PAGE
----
How men’s friendships develop has roots earlier in life, and teenage boys are observed to struggle, states Janet Olsen, Michigan State University Extension. She cites Niobe Way, author of Deep Secrets: Boys’ Friendships and the Crisis of Connection (2011), who indicates that some of their obstacles “include cultural messages and norms about masculinity that begin to play a larger role during early adolescence in how boys view both themselves and each other.”
Boys report that they risk being labeled as ‘girly,’ ‘gay’ or ‘childish’ if they express a desire for close relationships with other boys and if they share vulnerable feelings with them. Boys also struggle with cultural norms about maturity as they move through adolescence. This is in response to messages that boys and men are supposed to be self-sufficient, independent, stoic and able to take care of themselves – as opposed to having characteristics that reflect community, connections to others, caring and empathy.
And thus boys become men and continue to face such challenges—but most do have friends. Geoffrey Greif‘s book Buddy System: Understanding Male Friendships (2008) proposes, in fact, that there are four different types of men’s friendships—must, trust, just, and rust:
- A must friend—the best friend and confidant.
- A trust friend—less close than a must but liked and trusted.
- Just friends—casual acquaintances.
- Rust friends—go way back and whether or not they have regular contact, they can readily pick up wherever they left off.
Another typology, based on various studies, is the Male Deficit Model (Daniel Duane, HuffPost). This one includes convenience friends, mentor friends, and activity friends. And, “The theory holds that men tend to drift apart whenever the shared convenience, mentorship, or activity ends.”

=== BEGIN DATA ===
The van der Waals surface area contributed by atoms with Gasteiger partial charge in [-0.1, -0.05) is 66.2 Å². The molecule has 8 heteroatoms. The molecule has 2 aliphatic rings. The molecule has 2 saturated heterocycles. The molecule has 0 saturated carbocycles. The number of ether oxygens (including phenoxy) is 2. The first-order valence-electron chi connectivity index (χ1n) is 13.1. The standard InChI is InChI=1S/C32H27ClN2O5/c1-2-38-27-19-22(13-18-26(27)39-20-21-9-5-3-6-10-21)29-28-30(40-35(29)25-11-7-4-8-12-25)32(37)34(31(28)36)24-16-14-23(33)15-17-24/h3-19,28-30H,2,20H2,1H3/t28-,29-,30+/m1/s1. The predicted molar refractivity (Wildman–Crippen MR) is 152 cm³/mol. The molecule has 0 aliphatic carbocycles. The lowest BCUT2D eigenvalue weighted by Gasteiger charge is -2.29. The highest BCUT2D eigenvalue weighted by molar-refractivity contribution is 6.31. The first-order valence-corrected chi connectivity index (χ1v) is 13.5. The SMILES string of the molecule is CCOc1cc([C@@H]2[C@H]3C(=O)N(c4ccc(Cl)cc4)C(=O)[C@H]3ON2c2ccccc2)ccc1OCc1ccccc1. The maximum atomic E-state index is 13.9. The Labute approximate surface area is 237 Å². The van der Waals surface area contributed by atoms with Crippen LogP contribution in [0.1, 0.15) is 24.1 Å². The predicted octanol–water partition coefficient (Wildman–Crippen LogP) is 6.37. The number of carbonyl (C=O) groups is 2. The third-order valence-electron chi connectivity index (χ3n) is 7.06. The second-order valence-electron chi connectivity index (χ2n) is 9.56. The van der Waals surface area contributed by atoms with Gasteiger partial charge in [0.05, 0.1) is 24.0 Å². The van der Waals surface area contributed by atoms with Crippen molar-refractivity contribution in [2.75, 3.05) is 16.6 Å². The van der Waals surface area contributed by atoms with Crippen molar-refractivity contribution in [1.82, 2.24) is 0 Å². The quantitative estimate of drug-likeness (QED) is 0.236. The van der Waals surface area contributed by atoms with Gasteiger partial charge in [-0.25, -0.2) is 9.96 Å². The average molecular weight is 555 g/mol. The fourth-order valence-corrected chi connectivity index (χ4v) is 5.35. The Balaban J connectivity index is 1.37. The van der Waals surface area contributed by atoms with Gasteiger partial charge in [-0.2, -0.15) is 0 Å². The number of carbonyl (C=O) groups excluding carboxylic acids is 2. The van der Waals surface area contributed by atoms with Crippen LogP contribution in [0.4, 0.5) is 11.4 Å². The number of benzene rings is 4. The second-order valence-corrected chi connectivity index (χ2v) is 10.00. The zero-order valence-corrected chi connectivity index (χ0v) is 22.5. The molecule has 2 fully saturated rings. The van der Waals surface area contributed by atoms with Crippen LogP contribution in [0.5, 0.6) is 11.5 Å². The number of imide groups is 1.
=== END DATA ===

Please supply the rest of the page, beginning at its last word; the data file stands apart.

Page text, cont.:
Men’s friendships, furthermore, may have an increased tendency to crumble in mid-life, as Billy Baker‘s viral Boston Globe article from last March showed. “The biggest threat facing middle-age men isn’t smoking or obesity. It’s loneliness,” states Baker. “As men grow older, they tend to let their friendships lapse. But there’s still time to do something about it.”
Similarly, research by Robert Garfield, author of Breaking the Male Code: Unlocking the Power of Friendship (2015), and his associates has revealed that men don’t always maintain their same-sex friendships—but that over 60 percent wish they had them.
What does Garfield believe can men do to overcome the “guy code” in order to forge and keep better friendships? How can they break “free from the societal and gendered traps he calls ‘dementors,’ such as brutal machismo and homophobia” (Publishers Weekly)?
Garfield encourages men to practice the Four C’s—“which include learning how to make good connections in close relationships, share heartfelt communication, develop a strong practice of commitment, and learn to manage conflict“ (Kirkus Reviews).
In a pertinent article (GoodMenProject.com) Garfield breaks this down as follows:
- Making Meaningful Connections: “Men are often more comfortable talking about surface issues, work-related concerns, or informational matters instead of discussing more personal issues…”
- Honing Your Communication Skills: “If your friendship is important, shouldn’t your guy friend be getting your best efforts at sharing your feelings and listening to them with empathy?…”
- Practicing Everyday Loyalty: “Your commitment to a friend is better demonstrated by staying in regular contact…”
- Learning Friendship First Aid: “No close relationship is immune to conflict. Men, nonetheless often try to ignore the tensions and hurt feelings between them…”
Commitment is also emphasized by Baker, by the way, who reports that psychiatrist Richard Schwartz (co-author of The Lonely American) “and others say the best way for men to forge and maintain friendships is through built-in regularity — something that is always on the schedule.”